I couldn’t mention all this without pointing out that, on the other side of the Atlantic, the longest running soap opera in the world finished this week. US soap ‘As the World Turns’ finished it’s amazing 54 year run – but unfortunately Helen Wagner, the original cast member who spoke the opening line of dialogue (‘Good morning dear’) passed away shortly before the show ended, and was unable to deliver her final scripted line (‘Goodnight, dear’). RIP Helen.
Tuesday, 14 September 2010
When I was seventeen, back in 1994, I went for tea with Gilbert and George.
I first saw their work at the tender age of seven, when my family was living just outside Dublin. Even back then my parents knew I was excited by art, and they decided on the spur of the moment to pay a fleeting visit to a free modern art expo they’d heard about, called Rosc 84 at the Guinness Hop Store. I was admittedly non-plussed and in some cases downright terrified by the artists on display – but a large Gilbert and George photo piece entitled ‘Waking’ provided one exception. The grand scale and vibrant colours connected easily with my youthful imagination.
Fast forward a decade, and I found myself remembering my day at Rosc with some amazement. I was becoming very interested in modern art, and realized I’d had my first taste of a generation of greats that afternoon; Carl Andre, Joseph Beuys, Francesco Clemente, Richard Long... and of course G&G. I excitedly bought Dan Farson’s ‘Gilbert and George in Moscow’ as a teen, and read it with delight. Over and above the sheer attention-grabbing vibrancy and scale of their photo pieces, there was a thread of endearing English loopiness that ran through their life and work. They referred to themselves as ‘living sculptures’ and by extension everything they did artistically (even drawings or paintings) was explicitly defined as ‘sculpture’. In their earliest work they pioneered performance art with ‘The Singing Sculpture’. In 1970 they produced a ‘magazine spread, featuring themselves wearing silly facial expressions, the slogans ‘Gilbert the Shit’ and ‘George the Cunt’ pinned to their chests. They also went on to experiment with the hilariously self-gratifying category of ‘drinking sculpture’ which consisted of getting pissed on gin and having themselves photographed in various states of inebriation. In short, they were brilliant nutcases in the very best British tradition.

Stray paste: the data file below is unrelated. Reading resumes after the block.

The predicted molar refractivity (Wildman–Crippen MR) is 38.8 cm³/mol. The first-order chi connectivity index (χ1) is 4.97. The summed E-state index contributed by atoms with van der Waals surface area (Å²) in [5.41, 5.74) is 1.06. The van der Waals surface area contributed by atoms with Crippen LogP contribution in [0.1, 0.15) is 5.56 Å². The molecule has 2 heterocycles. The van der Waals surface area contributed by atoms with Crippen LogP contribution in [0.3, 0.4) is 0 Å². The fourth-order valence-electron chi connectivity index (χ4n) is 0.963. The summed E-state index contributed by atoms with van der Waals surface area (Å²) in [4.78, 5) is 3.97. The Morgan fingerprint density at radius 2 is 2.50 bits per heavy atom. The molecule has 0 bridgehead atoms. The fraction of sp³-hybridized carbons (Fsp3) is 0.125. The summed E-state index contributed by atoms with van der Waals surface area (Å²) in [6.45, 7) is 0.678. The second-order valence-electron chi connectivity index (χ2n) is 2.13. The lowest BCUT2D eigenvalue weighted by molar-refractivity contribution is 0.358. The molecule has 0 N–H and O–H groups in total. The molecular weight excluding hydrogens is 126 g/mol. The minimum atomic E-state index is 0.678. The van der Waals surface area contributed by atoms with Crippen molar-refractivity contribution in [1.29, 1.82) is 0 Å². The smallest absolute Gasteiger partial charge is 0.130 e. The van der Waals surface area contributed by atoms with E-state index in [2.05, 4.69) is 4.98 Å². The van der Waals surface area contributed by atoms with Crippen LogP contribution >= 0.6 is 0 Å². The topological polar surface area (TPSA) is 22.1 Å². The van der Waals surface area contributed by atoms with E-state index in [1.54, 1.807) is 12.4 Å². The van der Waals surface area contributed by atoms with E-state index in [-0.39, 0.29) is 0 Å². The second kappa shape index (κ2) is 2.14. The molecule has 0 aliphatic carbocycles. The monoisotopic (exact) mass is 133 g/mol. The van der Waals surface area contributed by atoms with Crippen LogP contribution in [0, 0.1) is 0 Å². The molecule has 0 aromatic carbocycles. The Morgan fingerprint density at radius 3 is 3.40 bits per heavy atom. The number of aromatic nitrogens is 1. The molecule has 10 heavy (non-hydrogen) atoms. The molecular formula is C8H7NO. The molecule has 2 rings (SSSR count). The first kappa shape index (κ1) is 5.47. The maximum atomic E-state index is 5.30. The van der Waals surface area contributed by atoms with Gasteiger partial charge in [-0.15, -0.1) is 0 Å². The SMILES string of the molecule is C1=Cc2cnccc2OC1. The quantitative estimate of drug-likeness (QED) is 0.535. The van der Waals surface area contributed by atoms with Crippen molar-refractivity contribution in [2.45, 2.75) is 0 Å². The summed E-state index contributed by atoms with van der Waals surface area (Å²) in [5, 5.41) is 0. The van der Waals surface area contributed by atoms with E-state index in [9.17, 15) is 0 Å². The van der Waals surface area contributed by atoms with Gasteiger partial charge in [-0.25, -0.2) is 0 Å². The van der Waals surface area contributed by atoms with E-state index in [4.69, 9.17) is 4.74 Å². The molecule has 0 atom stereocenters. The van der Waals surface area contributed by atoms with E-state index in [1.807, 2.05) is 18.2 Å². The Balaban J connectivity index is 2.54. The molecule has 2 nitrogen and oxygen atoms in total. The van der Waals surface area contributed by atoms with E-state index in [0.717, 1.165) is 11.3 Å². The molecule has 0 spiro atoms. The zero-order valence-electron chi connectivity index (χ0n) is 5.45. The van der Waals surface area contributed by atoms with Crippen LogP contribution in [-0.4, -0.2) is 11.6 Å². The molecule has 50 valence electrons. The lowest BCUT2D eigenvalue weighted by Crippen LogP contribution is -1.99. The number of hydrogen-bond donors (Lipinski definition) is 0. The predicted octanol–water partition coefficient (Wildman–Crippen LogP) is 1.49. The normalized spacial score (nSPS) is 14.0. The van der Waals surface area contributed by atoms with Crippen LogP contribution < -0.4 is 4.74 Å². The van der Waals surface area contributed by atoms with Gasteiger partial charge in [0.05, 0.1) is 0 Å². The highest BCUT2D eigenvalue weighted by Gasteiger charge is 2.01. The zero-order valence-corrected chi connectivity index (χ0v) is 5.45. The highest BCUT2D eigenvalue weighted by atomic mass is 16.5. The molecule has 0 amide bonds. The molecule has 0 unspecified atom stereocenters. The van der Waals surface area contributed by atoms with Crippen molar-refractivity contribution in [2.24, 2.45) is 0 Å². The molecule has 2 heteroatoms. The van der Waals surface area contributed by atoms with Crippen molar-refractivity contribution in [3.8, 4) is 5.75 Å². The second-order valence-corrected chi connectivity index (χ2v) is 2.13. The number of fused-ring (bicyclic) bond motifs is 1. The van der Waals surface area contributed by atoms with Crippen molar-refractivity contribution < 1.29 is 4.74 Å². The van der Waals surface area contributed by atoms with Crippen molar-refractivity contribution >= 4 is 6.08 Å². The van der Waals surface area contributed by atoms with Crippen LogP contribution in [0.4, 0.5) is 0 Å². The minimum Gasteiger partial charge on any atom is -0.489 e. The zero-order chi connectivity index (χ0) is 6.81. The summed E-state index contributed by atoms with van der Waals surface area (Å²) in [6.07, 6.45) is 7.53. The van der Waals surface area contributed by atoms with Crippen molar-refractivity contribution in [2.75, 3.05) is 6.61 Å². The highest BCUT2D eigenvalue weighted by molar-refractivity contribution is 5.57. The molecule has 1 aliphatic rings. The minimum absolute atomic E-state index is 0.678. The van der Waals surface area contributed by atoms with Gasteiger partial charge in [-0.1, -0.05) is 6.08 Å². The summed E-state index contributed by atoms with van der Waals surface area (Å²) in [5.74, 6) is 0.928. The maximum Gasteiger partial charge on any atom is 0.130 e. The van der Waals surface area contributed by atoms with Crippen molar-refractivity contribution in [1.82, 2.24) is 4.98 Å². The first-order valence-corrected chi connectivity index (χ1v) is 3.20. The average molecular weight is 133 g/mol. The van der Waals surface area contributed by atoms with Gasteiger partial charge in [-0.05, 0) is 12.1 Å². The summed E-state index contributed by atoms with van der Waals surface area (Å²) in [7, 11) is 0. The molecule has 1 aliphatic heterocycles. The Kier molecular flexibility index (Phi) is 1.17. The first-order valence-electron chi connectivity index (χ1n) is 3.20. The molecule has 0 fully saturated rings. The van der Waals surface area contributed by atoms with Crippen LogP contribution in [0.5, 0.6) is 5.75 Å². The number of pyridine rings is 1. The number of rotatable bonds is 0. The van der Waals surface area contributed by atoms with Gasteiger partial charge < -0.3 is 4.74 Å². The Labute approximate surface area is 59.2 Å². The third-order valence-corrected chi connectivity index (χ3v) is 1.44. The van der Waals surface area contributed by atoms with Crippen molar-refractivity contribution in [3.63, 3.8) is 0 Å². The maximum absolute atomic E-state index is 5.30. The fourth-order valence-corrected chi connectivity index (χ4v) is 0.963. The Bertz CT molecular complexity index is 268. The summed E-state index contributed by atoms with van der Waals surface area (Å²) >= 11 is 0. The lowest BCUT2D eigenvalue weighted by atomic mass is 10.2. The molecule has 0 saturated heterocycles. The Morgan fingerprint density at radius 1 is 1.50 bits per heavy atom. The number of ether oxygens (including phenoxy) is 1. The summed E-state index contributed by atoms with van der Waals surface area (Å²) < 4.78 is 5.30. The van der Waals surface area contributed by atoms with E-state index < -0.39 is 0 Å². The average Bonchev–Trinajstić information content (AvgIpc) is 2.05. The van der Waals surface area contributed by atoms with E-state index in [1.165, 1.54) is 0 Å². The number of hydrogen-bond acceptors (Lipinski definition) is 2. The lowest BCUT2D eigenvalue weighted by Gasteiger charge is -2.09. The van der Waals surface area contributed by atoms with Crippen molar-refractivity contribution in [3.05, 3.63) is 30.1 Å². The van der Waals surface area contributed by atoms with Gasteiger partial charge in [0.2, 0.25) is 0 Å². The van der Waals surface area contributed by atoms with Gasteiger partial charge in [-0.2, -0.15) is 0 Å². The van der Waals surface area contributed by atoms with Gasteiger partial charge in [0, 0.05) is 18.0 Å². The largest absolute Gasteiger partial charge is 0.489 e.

One day I was flicking through a library book on modern art when I noticed a sequence of Gilbert and George ‘postcard sculptures’. Their home address, on London’s Fournier Street, was clearly visible under the heading ‘Art for All’. The slogan intrigued me... if they believed art was for everyone did that include me? I decided to write to them and say hello.
A week later I received an exuberant note on G&G headed paper from the artists themselves, inviting me round for tea! I called their number to suggest a date and time to visit. The phone rang four times before the G&G answering machine kicked in. George’s clipped public school tones politely invited me to leave a message.
Ten minutes later our phone rang. Mum answered it. “Peter, Gilbert and George are on the phone for you”. Wow. I took my love of art every bit as seriously as my love of music – so this all felt as significant and unlikely as if someone from The Cure was on the blower. I couldn’t manage much beyond a stuttering monosyllabic conversation – but finally an arrangement was made for 4pm the following Saturday.
On the big day I took the National Express coach to Victoria, got the tube to Aldgate East and killed a couple of very nervous hours in the Whitechapel Gallery. I trotted down a street of beautiful 18th century townhouses and, physically trembling with trepidation, I finally rang their bell.